Simon Fraser University Peak, February 14, 1978

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Elvis Costello & The Attractions

Paramount Theatre, Seattle

Jerry Collins

His aim is true.

On Friday last, Seattle's Paramount theatre was host to Elvis Costello. He is indisputable proof that there is a popular new wave of rock and roll in the world today, and the fans say, "that is good".

He is not a part of mainstream rock. He does not try to write songs that appeal to the fantasies or egos of your basic pubescent rock fan.

What he does, however is write tremendously high energy songs about unrequited love, an occupation unheard of in rock and roll of late. He is thus the latest and possibly the most important addition to a long line of rock misogynists that began with his namesake calling some girl a hound dog.

He opened by devastating the audience with a short sizzler off of My Aim is True called "Mystery Dance." Against the powerful stutter of his rhythm section, he recalls: "Well I remember when the lights went out / I was tryin' to make it look like I was never in doubt / She thought that I knew and I thought that she knew / So both of us were willin' but we didn't know how to do it / Why don't you tell me 'bout the mystery dance / I wanna know about the mystery dance..."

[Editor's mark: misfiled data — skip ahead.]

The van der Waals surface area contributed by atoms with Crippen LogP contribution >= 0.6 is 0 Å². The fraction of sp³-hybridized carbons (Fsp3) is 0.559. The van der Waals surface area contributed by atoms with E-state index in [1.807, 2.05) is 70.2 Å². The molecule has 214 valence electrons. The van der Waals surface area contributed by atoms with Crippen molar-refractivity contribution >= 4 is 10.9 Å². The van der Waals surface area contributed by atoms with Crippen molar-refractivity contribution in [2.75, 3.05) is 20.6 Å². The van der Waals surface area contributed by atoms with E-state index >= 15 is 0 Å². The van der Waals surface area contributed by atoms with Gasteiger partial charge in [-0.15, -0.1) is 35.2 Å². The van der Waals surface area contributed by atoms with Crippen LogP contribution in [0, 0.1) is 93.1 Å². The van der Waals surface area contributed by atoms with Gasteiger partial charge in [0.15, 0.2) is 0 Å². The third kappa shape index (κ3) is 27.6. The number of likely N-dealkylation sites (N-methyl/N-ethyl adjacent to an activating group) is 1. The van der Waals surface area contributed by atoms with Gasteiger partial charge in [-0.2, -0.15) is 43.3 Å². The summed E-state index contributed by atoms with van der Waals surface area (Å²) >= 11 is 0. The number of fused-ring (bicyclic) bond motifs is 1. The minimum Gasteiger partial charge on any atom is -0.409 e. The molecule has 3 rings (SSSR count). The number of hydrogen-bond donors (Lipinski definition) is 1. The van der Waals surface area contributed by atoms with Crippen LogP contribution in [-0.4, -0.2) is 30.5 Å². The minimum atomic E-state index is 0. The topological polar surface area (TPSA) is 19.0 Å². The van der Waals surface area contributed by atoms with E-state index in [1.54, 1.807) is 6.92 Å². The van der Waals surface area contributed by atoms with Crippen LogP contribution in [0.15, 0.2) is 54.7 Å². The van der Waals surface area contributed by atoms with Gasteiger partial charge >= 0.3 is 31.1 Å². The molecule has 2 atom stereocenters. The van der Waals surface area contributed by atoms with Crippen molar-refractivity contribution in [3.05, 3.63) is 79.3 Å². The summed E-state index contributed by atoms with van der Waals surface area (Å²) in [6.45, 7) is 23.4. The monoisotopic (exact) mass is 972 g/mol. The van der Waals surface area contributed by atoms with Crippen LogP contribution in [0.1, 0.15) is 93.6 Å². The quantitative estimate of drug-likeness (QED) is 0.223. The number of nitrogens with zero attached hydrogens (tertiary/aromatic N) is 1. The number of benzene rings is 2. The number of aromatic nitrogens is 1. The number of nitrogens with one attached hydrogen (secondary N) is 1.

Costello's stage performance is kind of scary. He makes you think of that quiet little whimp from high school days who sat at the back and never seemed to wash his hair. Now he is a rock star.

But beyond his lyrics and appearance lies his essential understanding of the rock and roll medium. This is displayed by the absence of the classic trappings of '70's rock, for Costello takes rock back to when it was more a message than a package of technical gloss, or some aborted work of grand art. There was no laser display; no horn section; his drummer played a basic set of drums (and shit could he play them); his keyboard man played a simple organ, not a synthesizer; there were no solos, except for his own mad forays; and no light show — not even a spotlight on the main man.

The message is basically of bitterness and rejection. The main question is, can he stay true to his style in the months to come when he is loved and accepted? Probably. As he once said, "I'm an extraordinarily bitter person."


The Peak, February 14, 1978

Jerry Collins reviews Elvis Costello & The Attractions, Friday, February 10, 1978, Paramount Northwest Theatre, Seattle, WA.


1978-02-14 Simon Fraser University Peak page 06 clipping 01.jpg

1978-02-14 Simon Fraser University Peak page 06.jpg
Page scan.


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